2012-04-18 Christine Assange Demands Attorney General's Resignation

In an emotional ABC radio interview today, Christine Assange, mother of WikiLeaks founder and editor-in-chief Julian Assange, has demanded the resignation of Australian Attorney General Nicola Roxon.

The demand came after Ms Roxon appeared with other panelists, including WikiLeaks lawyer Geoffrey Robertson QC, on an Australian political TV show, "Q And A", on Monday 16th April 2012.

Christine Assange says Ms Roxon "has just point blank unblinkingly lied to the Australian people all the way through that Q And A session."

Ms Roxon's appearance on the show was eagerly awaited because since December 2010 there has been almost complete silence on Assange and WikiLeaks from both major Australian political parties. Radio presenter Phil Kafcaloudes replayed the following segment from the Q and A show:

Roxon: "There isn't something at the moment where we can intervene. We've made representations about proper processes, we've done all of the things that you should. He is not in a country that has doesn't have a legal system that operates properly. Ah, even I, as I said at the beginning, think it's an odd process, that you can keep someone detained for this period of time without there being a charge -"

Host: "Have you protested about that?"

Roxon: "We have made our views very clearly known to the - "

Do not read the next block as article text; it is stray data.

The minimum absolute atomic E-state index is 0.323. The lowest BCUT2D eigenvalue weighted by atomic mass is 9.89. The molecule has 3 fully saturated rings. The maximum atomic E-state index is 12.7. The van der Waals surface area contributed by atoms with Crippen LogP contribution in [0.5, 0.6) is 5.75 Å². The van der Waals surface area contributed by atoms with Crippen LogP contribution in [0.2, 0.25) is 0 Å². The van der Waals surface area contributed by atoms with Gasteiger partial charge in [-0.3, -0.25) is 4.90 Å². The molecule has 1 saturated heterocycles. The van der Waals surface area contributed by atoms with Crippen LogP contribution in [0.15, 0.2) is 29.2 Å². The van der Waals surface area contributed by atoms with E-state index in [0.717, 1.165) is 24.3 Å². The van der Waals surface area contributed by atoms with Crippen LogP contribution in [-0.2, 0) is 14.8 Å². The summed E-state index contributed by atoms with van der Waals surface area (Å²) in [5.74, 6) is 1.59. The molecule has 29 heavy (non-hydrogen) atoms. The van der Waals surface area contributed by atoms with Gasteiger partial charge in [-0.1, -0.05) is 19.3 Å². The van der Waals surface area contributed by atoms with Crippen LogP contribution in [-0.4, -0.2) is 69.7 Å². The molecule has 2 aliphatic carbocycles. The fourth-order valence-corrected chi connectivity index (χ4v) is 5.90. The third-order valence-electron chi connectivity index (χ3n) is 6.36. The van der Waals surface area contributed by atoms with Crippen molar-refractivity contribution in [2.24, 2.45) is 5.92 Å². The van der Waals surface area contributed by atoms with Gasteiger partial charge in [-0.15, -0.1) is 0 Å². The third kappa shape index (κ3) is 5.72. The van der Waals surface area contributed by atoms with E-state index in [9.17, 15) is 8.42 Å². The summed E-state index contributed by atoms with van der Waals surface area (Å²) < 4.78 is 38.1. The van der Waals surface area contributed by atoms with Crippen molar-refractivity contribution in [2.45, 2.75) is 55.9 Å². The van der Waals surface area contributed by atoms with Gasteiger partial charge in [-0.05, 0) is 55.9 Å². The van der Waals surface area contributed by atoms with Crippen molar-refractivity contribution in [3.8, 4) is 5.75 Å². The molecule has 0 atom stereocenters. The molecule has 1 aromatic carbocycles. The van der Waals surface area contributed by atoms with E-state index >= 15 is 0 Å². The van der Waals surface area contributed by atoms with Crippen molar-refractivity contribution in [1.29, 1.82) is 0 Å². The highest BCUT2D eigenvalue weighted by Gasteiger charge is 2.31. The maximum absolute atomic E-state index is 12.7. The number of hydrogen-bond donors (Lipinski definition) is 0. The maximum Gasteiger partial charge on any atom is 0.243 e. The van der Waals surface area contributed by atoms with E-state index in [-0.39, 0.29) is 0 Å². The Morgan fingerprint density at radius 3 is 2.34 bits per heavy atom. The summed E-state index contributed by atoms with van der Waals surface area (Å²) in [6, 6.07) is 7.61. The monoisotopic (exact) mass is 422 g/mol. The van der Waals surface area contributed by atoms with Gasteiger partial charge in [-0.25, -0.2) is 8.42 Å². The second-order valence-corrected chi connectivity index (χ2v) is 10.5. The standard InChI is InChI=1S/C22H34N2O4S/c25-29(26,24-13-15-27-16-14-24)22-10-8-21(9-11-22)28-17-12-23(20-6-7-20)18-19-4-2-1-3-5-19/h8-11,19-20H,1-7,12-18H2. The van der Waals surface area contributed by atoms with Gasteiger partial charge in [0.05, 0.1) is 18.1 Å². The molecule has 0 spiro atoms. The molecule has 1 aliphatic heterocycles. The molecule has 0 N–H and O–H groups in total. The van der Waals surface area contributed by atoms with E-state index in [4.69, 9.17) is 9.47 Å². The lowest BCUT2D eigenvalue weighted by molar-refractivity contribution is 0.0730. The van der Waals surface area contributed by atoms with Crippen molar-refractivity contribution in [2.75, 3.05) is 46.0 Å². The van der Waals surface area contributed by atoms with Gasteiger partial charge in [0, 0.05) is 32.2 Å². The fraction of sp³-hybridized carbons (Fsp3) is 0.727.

Robertson: "Not to the Australian public you haven't."

Roxon: "- to the Americans. Well, I'm here doing an interview today. This is a very public thing to be doing."

Robertson: "Good. What have you said to the Americans?"

(clapping, laughter)

Roxon: "Well we've said lots of things to the Americans."

Robertson: "Have you said we want him to come home first before you try to extradite him for an offence that you claim he has committed outside America?"

Roxon: "As you know, I don't make - Firstly, I don't make a claim about whether he's committed an offence, but other countries are able to make those assertions. If you are in another country or breaking the laws of another country, we have made very clear that we want all of the proper processes to apply. We have made very clear that he's an Australian and he's welcome to come home to Australia..."